A moelleux in French baking is a super soft and moist cake, with the sensation that it melts in your mouth. Made with very simple ingredients, eggs, flour, sugar, and butter… A generous amount of butter for a decadent cake. Moelleux might seem quite rich but I promise, I’ve reduced the amount of butter compared to many French home-cooking recipes.
This recipe comes from the combination of my childhood memories as my mum use to bale an upside-down cake with soft apricots neatly arranged once unmold (I definitely have to ask her recipe) and a cake shared in social media by the French gastronomic critic François-Régis Gaudry. He wrote an incredible book (half cookbook half information on French gastronomy, a must-have if you’re a French Foodie) and runs on Sundays on the radio a great program called “On va déguster”.
Be that as it may, this recipe is the proof that French pastry can be super quick, easy. The only “touchy” thing is that you need to have room temperature butter, thus taken out of the fridge an hour before. Apart from that you only need to combine all ingredients. No technique, no equipment needed. Quickly prepared, quickly baked and yet very tasty.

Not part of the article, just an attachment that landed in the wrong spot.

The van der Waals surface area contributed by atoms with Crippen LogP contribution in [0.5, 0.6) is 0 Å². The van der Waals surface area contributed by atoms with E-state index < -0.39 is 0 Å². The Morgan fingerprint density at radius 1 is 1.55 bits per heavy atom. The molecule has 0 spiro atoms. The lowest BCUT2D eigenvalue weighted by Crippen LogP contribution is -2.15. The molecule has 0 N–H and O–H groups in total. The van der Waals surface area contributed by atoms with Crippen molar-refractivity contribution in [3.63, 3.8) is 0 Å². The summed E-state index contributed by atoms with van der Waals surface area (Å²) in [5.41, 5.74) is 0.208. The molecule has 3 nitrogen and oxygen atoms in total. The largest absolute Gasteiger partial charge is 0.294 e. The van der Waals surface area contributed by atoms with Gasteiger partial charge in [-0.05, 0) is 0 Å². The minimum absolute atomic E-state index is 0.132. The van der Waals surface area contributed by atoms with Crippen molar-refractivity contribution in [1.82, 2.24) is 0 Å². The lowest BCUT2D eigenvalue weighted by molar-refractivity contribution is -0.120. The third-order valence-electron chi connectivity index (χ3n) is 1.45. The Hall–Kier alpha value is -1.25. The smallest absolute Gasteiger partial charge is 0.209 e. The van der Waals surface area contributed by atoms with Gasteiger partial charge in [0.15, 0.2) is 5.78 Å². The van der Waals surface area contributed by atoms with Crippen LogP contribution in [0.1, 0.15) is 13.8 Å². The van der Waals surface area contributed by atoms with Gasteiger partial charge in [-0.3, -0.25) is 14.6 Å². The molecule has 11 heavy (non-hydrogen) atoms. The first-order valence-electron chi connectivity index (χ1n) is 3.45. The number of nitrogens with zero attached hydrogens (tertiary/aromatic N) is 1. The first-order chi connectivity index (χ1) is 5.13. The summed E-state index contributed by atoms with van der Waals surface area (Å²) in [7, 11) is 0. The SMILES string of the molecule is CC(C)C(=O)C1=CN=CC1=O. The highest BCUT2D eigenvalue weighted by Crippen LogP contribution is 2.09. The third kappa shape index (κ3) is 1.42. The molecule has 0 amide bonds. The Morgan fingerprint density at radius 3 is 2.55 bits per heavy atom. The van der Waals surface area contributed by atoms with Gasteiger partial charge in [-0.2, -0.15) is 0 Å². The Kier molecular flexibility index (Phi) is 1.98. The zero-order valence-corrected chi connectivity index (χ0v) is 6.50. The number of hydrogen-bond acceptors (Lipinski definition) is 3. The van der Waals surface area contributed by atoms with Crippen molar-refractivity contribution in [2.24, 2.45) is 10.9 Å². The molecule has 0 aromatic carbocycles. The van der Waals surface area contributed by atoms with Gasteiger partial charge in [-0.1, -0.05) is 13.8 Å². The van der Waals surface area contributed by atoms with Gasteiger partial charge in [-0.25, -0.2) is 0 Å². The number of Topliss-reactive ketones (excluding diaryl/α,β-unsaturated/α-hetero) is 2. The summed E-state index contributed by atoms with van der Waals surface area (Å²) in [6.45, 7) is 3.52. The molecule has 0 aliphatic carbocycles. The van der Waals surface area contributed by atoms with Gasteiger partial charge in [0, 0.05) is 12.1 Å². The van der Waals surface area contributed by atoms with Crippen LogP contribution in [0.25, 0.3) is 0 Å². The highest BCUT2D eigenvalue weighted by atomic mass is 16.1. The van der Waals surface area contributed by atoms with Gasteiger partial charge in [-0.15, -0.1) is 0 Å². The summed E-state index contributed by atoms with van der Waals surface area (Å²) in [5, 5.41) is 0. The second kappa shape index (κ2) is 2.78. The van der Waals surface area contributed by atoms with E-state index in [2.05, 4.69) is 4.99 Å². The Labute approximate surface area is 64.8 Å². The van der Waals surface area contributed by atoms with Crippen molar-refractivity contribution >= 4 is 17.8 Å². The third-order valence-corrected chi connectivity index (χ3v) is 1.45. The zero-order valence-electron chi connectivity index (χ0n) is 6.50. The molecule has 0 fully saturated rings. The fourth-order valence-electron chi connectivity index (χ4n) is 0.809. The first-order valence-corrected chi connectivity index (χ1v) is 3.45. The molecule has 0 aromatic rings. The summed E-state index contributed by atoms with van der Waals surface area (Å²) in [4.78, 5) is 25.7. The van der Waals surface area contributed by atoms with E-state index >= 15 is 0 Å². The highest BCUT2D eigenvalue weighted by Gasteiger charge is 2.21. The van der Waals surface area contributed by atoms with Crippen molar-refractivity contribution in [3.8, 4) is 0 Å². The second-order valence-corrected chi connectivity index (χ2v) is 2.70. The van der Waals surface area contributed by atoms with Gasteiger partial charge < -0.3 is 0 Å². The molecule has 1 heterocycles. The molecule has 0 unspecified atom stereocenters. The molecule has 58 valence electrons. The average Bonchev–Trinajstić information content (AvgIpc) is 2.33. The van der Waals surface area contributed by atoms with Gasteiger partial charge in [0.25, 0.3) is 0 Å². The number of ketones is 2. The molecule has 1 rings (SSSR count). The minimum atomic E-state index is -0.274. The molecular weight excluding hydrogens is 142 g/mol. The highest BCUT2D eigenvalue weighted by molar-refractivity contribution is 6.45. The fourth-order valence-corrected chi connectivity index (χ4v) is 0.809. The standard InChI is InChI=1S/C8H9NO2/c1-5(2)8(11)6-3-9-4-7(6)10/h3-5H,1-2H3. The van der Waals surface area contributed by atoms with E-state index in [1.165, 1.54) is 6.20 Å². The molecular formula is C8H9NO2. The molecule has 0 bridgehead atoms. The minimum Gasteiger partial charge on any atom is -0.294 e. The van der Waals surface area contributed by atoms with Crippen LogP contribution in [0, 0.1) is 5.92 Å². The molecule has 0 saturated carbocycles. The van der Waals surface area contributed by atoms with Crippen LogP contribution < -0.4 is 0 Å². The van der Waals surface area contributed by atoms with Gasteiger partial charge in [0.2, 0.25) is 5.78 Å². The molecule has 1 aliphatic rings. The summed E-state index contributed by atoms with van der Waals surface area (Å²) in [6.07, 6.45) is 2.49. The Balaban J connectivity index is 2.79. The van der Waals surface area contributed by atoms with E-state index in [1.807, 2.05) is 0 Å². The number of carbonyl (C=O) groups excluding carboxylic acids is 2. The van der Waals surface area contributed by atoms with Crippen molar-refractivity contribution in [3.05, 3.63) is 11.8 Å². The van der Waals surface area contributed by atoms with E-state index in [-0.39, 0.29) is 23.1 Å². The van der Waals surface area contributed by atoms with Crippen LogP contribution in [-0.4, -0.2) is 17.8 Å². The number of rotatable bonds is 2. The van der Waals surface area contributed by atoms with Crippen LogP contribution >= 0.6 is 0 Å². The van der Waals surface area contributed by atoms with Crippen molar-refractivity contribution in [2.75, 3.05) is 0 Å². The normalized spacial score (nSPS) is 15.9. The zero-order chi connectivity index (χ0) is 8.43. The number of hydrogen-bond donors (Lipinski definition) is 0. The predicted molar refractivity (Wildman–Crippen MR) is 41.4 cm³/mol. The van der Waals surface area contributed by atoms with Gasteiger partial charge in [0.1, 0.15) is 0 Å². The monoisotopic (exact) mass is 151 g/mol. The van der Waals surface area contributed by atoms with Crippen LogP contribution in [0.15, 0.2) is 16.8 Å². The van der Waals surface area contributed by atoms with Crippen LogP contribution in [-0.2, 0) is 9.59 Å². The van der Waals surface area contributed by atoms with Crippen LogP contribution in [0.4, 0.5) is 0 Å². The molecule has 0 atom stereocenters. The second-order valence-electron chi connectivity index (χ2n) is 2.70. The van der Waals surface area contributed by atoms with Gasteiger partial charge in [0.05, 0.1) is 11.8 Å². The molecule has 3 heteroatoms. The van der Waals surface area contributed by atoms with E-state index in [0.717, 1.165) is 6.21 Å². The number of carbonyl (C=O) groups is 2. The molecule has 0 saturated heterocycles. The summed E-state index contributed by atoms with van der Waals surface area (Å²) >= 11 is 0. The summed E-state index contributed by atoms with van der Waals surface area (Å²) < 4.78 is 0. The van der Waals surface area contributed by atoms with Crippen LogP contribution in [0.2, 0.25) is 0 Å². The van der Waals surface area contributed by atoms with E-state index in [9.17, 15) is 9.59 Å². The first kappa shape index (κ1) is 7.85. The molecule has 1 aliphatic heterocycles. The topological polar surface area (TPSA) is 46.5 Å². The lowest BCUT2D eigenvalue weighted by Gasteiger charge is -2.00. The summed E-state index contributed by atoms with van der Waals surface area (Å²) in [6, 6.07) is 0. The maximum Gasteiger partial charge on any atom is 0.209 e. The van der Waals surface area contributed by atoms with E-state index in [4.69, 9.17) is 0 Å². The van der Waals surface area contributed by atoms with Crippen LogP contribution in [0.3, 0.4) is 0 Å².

A few information on the recipe:
- I suggest equal parts of apricot and peach, but you can vary. Peach or nectarine, white or yellow. Apricot and peach or just one of the two … or even plums or red fruits.
- This is a quick recipe where you pour all the ingredients into a bowl and coarsely combine. It’s okay if the dough isn’t even and smooth. We don’t need to blanch the eggs with sugar as it is often done in cakes, nor to sift the flour, or to get a perfectly smooth dough.
- Sugar: I very often bake using brown sugar now, but you can replace it with white sugar. If your fruits are very ripe and sweet, you can reduce the amount of sugar.
- Butter at room temperature is important because we roughly combine all the ingredients. If you are using cold butter you will need a food processor.